Exercise may prevent your hair from turning gray
Actually, Dr. Mark Tarnopolsky, professor of pediatrics at McMaster University in Ontario, found that exercise reduced or eliminated almost every detrimental effect of aging in mice that had been genetically programmed to grow old at an accelerated pace.
In order to the experiment, Dr. Tarnopolsky and his team tinkered with the mice’s ability to repair malfunctioning mitochondria, which are tiny organelles within cells. Mitochondria can accumulate small genetic mutations, which under normal circumstances are corrected by specialized repair systems within the cell. But as we age, the number of mutations begins to outstrip the system’s ability to make repairs, and mitochondria start malfunctioning and dying.
Many scientists consider the loss of healthy mitochondria to be an important underlying cause of aging. As mitochondria start flaking out on us, the cells they fuel wither or die. Muscles shrink, brain volume drops, hair falls out or loses its pigmentation.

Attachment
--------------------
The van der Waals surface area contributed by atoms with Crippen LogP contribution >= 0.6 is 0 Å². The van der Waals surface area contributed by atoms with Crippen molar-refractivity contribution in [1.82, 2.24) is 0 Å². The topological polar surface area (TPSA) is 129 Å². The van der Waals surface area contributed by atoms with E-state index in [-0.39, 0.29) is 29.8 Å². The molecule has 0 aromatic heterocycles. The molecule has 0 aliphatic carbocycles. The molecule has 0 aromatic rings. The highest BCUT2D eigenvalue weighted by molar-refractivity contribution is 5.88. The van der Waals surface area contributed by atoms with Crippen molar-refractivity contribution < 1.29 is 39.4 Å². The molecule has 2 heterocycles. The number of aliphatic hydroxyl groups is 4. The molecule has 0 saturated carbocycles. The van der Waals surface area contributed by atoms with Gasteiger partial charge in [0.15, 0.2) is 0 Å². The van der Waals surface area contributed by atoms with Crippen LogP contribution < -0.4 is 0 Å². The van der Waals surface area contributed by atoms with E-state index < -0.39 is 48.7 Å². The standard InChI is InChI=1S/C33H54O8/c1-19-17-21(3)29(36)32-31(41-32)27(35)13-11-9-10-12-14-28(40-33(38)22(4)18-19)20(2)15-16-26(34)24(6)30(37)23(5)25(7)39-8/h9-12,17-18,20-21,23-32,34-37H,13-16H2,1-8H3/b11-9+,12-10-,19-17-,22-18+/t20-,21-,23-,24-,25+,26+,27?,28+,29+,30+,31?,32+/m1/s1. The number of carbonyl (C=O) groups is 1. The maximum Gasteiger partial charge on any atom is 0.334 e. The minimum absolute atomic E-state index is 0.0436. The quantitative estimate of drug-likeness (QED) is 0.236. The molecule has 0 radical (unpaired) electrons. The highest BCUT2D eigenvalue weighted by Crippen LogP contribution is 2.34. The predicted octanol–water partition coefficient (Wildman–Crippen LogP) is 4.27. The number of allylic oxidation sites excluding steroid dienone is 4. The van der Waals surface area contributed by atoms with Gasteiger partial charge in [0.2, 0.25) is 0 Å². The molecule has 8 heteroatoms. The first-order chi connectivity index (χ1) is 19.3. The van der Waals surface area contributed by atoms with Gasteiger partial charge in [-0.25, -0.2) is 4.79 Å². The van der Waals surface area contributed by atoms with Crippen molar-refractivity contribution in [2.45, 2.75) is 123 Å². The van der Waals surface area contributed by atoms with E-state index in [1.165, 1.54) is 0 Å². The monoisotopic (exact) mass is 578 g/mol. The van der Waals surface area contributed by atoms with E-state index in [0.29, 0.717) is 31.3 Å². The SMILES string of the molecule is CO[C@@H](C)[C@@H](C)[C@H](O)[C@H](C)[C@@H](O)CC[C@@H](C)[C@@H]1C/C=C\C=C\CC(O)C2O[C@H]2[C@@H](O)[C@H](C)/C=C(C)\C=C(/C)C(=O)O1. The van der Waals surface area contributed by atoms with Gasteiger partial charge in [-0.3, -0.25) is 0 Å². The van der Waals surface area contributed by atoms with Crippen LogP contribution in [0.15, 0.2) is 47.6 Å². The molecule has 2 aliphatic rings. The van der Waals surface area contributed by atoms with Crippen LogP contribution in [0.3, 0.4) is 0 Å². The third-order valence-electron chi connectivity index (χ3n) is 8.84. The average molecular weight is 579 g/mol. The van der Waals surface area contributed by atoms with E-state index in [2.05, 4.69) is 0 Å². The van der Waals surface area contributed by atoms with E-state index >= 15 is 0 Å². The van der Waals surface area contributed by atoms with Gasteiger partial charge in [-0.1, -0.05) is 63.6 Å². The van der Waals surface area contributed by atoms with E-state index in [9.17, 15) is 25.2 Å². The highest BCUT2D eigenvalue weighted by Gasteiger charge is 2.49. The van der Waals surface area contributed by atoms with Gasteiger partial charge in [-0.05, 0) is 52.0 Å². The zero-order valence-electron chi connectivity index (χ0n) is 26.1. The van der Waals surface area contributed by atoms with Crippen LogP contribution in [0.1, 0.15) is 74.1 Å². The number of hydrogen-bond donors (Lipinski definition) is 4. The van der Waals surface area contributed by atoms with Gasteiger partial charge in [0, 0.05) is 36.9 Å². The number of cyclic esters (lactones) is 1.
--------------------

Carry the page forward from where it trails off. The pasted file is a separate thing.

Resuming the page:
The mice in the test lacked the primary mitochondrial repair mechanism, aged prematurely and were dead before reaching a year of age. Except the mice that exercised.
Those mice that ran on a wheel for 45 minutes three times a week remained youthful with full pelts of dark fur, and no graying. They also had maintained almost all of their muscle mass and brain volume. At 1 year, none of the exercising mice had died of natural causes.
The experiment may help us understand how exercise helps to stave off aging. The jogging mice produced a protein called PGC-1alpha, which regulates genes involved in metabolism and energy creation, including mitochondria. Exercise also sparked the repair of malfunctioning mitochondria.
Dr. Tarnopolsky said the lesson of his experiment is that “exercise alters the course of aging.” Dr. Tarnopolsky’s students were impressed. “I think they all exercise now,” he told the New York Times.
We’ve reported before on exercise and aging. A fitness study at the University of Florida found that among participants aged 60 to 85 who performed a series of high or low intensity exercises with weights over 6 months, free radical damage increased 13% in the no exercise group and decreased 2% in the low-intensity group. Interestingly, the high-intensity weightlifting group showed a 2% increase in free radical damage. On the other hand, this group also exhibited higher bone mass, aerobic fitness, and muscle strength, as well as lower blood levels of homocysteine, a substance that can increase the risk of heart disease.